Harder is better for the world’s best players, but only to a certain extent. Course fairness is a very subjective matter, but at some point, skill yields ground to luck, in which case you get Ben Curtis and Shaun Micheel.
Jonathan Byrd moves to 25th in President's Cup standings with his win at the John Deere Classic!
And he surely moved up the FedEx Cup points list too, but who really cares?
Well, the friends and family of Chris Stroud, to be exact. He would not be in if the playoffs started today. Just thought you should know.
In light of last week's PGA Tour press release on Jason Day becoming the youngest-ever winner of a "Tour-sponsored" event, I'm awaiting a release on R.W. Eaks' win at last week's Champions Tour tourney, but failing that, perhaps they'll at least send out a release on Daniel Summerhays becoming the first amateur to win a Nationwide Tour event.
For those of us who have long been willing to pay to hear the BBC Open Championship feed, it seems that there is a paid service offering live UK TV streamed online, with a current 7-day free trial to test things out. I haven't signed up yet because I want to make sure I get next Sunday.
But what better time than now to take in the Open Championship coverage, since any sane being has been dreading two days of Bobby Clampett and hearing those relentless plugs for The Closer (sorry Mike!). Oh, and ABC's coverage will apparently have no Peter Alliss on the weekend. Brilliant move!
The sign up page link is here.
I'll let you know how the sign up goes tomorrow. And if anyone has tried this already, could you let us know how it works?
"Part of the strategy on any links is avoiding the bunkers. But we couldn't see too many of them because of the rough!"
John Huggan reminds us that Carnoustie is a great golf course, we just couldn't see it under all that rough in 1999. He reviews the event in his Sunday column.
First, this memory from Geoff Ogilvy:
"Then I got up there. It was such a disappointment. Breaking 80 was an unbelievable effort. If there is one course on the rota that doesn't need to be touched at all, it is Carnoustie. And they got lucky. It didn't even blow to any great extent. It was the greenness of the rough that was embarrassing. It looked so cultivated and unnatural. It was bizarre."And on John Philp's contribution to the game...
That it was, the strangeness of the whole situation summed up by the sight of Greg Norman, one of the game's most powerful players, missing the 17th fairway by a foot with his tee-shot, then swinging as hard as he could in a vain effort to move the ball from a lie best described as subterranean. The whole thing was getting silly enough to cause the then 20-year-old Sergio Garcia to burst into tears after an opening round of 89. Less than one month later, it should be noted, the young Spaniard was good enough to finish second in the USPGA Championship.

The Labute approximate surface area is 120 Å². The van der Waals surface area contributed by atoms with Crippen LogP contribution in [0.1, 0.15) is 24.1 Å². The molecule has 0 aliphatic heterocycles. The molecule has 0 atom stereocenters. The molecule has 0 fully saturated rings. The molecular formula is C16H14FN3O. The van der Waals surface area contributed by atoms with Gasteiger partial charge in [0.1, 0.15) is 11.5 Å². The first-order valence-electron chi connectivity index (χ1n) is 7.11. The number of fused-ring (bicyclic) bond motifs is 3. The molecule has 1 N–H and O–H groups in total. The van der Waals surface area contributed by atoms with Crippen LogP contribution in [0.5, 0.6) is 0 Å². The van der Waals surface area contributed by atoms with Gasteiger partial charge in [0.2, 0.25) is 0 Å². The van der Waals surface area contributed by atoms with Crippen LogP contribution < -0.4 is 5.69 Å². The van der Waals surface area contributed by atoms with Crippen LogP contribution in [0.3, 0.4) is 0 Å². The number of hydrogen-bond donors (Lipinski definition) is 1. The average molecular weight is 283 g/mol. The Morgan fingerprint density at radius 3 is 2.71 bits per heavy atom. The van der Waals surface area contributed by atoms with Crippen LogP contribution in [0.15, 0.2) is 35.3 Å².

"If you missed the fairway - any fairway - by even a yard, you were hacking out," remembers Australian Peter O'Malley, one of golf's straightest hitters and the man who hit the opening tee-shot on day one. "We were just lucky the weather wasn't too bad. If it had been really windy no one would have broken 300.
"The set up was really weird. Part of the strategy on any links is avoiding the bunkers. But we couldn't see too many of them because of the rough!"
Most, if not all, of the blame for the craziness was heaped on the head of one John Philp, the head greenkeeper. And it must be said he deserved nearly all of the criticism that rained down on his misguided head. Indeed, the much-maligned Philp did not help himself with a series of public comments seemingly designed to further alienate the world's best golfers.
"Golf is about character and how a player stands up to adversity," he sneered. "But, like a lot of things in life, golf has gone soft.
"Playing this type of course requires imagination and it requires handling frustration.
"I know there is a bit of a lottery in the way this course plays. Top players take badly to bad bounces. But the element of luck is critical.
"Take that away and you don't have a real game of golf. They are too pampered now."
Amidst the fast-accelerating level of complaints, the Royal & Ancient Golf Club claimed that all was well, that the jungle-like rough had been neither fertilised nor excessively watered and that, besides, they had been unable to do anything about it all. The problem, they claimed, was caused solely by the weather immediately preceding the championship.
Except it wasn't of course. Almost three months before the championship, your correspondent had played the Carnoustie course in the annual media gathering hosted by the R&A. After my round I was - funnily enough - standing at the bar in the hotel behind the 18th green waiting to be served. As I did so, the then secretary of the R&A, Sir Michael Bonallack, approached and asked my opinion of the course.
This was fun too...
"There is nothing wrong with having long, wispy rough that introduces doubt in a player," confirms Scotland's Andrew Coltart, who finished in a tie for 18th back in '99. "But long, lush grass only requires us to mindlessly reach for the lob wedge and is just plain daft.
"Eight years ago, the rough was just so thick and looked to me like it had been fertilised. There was no chance to get the ball on the green and no chance even to take a chance, if you see what I mean. I played with Tiger Woods on the last day and even he couldn't hit out of that stuff. So it was boring to play and, I'm sure, to watch. It was drive, chop out, wedge to green."
And Barker Davis, writing for the Sunday Telegraph, offers these remembrances...